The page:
Source: The Assembly
Since the 2020 presidential election, false allegations of voter fraud have been running rampant throughout the country. North Carolina, as a battleground state, has been the target of so-called “election integrity” efforts, according to The Assembly.
“Election integrity” efforts date back to the post-Reconstruction era when segregationists aimed to take back racially integrated Southern governments by casting doubt on the legitimacy of Black votes, Francesca Tripodi, a sociologist at UNC who studies how information is manipulated for political gain, told The Assembly.
Run by Jim Womack, the North Carolina Election Integrity Team (NCEIT) is presented as a non-partisan group. However, Womack himself is his county’s GOP chairman and he leads the Conservative Coalition of North Carolina PAC, which supports Trump and other far-right Republican candidates.
Other leaders and several members of NCEIT are far-right conservatives. Jay DeLancy, the group’s chief operating officer, has been an elections integrity advocate since 2011. In 2016, volunteers for DeLancy’s organization, the Voter Integrity Project, sent hundreds of postcards in Cumberland and Moore counties – when the cards were returned as undeliverable, the group claimed that as evidence that voters did not live at the addresses listed, and convinced the county boards of elections to remove those voters from the voter rolls.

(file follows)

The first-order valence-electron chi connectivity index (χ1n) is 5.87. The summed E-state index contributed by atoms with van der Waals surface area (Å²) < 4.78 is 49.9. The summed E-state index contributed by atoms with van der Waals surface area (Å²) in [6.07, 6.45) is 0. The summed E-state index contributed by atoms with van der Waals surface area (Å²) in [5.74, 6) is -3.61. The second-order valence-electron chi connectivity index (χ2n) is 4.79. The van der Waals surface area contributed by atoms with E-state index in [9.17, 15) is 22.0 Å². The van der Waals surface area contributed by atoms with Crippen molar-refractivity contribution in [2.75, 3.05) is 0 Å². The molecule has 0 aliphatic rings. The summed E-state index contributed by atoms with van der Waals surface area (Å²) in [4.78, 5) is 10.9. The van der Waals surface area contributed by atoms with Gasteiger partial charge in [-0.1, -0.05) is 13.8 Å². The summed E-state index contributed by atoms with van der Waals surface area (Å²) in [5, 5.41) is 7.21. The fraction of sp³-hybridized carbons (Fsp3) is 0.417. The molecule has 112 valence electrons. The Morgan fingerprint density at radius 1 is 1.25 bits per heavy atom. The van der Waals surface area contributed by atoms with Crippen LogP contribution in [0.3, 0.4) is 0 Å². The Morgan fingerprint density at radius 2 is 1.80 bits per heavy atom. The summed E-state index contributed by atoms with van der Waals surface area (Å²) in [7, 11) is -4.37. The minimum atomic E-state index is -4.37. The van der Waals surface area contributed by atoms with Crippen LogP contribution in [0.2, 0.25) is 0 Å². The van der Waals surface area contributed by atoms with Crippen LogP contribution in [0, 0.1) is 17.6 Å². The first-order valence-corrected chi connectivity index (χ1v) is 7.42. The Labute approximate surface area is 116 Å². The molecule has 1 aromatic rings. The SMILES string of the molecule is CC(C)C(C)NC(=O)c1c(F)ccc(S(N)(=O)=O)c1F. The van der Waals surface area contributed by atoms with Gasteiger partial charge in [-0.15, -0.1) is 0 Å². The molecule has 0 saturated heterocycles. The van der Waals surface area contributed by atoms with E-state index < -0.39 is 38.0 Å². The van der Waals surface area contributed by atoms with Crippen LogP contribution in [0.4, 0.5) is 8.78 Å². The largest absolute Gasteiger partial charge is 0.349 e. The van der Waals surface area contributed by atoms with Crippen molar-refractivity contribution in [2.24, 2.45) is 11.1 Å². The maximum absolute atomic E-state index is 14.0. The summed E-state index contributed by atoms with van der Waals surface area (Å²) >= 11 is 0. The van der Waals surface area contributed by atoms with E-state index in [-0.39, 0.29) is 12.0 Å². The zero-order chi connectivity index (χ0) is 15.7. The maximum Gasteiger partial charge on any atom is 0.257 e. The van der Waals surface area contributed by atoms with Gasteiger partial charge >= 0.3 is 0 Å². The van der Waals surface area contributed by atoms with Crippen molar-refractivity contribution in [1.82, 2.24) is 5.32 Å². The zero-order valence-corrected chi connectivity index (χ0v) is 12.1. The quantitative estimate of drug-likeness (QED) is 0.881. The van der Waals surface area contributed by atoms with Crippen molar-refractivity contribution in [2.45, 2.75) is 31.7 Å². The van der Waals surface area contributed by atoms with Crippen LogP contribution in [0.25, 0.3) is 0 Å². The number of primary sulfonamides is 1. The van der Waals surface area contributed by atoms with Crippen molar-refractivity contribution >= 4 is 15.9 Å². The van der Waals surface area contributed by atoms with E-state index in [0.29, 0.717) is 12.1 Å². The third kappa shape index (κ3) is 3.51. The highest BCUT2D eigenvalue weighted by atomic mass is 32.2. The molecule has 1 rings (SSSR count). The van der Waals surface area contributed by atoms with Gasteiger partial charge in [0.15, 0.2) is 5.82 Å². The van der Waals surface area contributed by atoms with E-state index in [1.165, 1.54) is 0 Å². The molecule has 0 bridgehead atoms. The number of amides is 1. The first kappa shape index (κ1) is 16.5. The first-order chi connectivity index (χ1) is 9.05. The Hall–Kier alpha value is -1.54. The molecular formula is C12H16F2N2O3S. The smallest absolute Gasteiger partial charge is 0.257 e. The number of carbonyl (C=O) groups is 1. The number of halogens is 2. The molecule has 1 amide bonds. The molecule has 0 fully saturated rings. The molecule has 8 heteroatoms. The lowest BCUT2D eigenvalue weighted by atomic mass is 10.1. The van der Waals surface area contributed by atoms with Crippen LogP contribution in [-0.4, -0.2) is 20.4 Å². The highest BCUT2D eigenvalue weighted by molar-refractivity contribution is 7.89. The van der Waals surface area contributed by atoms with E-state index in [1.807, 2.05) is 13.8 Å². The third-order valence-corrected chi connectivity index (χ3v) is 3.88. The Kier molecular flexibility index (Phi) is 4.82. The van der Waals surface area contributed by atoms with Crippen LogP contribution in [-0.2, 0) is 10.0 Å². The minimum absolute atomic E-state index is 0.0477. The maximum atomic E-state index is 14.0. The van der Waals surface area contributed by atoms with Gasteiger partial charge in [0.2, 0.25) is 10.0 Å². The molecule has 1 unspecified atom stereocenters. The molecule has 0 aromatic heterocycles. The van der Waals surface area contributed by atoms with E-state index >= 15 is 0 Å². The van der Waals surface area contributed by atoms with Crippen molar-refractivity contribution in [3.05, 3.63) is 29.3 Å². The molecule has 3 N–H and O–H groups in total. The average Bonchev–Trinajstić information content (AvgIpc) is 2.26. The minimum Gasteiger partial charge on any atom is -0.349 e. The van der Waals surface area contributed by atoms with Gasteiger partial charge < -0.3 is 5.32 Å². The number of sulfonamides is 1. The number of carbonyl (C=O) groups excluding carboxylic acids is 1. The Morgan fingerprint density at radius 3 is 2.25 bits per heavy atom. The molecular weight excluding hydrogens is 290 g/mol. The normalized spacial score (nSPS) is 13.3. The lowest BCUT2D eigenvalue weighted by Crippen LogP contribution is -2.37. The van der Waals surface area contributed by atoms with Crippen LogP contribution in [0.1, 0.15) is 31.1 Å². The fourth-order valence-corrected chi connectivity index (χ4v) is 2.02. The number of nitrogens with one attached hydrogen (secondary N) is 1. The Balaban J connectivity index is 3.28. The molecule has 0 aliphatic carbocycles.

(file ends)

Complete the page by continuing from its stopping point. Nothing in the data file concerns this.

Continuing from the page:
Later a federal judge found that DeLancy’s volunteers had violated federal law with this process, and in 2018 the part of NC’s law that allows the state to remove voters based on challenges without also following the federal waiting period was blocked.
NCEIT is also connected to the Conservative Partnership Institute’s Election Integrity Network, specifically Cleta Mitchell, a legal advisor to Trump who joined the twice-impeached president on the infamous phone call during which Trump told Georgia’s lead elections office to find enough votes for him to win the state. Mitchell attended NCEIT’s summit in Raleigh back in June.
According to The Assembly, NCEIT discusses voter caging – the method used by DeLancy and his volunteers that uses undeliverable-mail bounce-backs as evidence that voters don’t live at their listed addresses – in their weekly calls. NCEIT’s website also says that the group uses door-to-door canvassing of “voters and addresses where apparent improper voting may have occurred” to challenge voter rolls.
Many claims made by NCEIT on the members-only section of their website have been fact-checked by the State Board of Elections and deemed partially or completely false.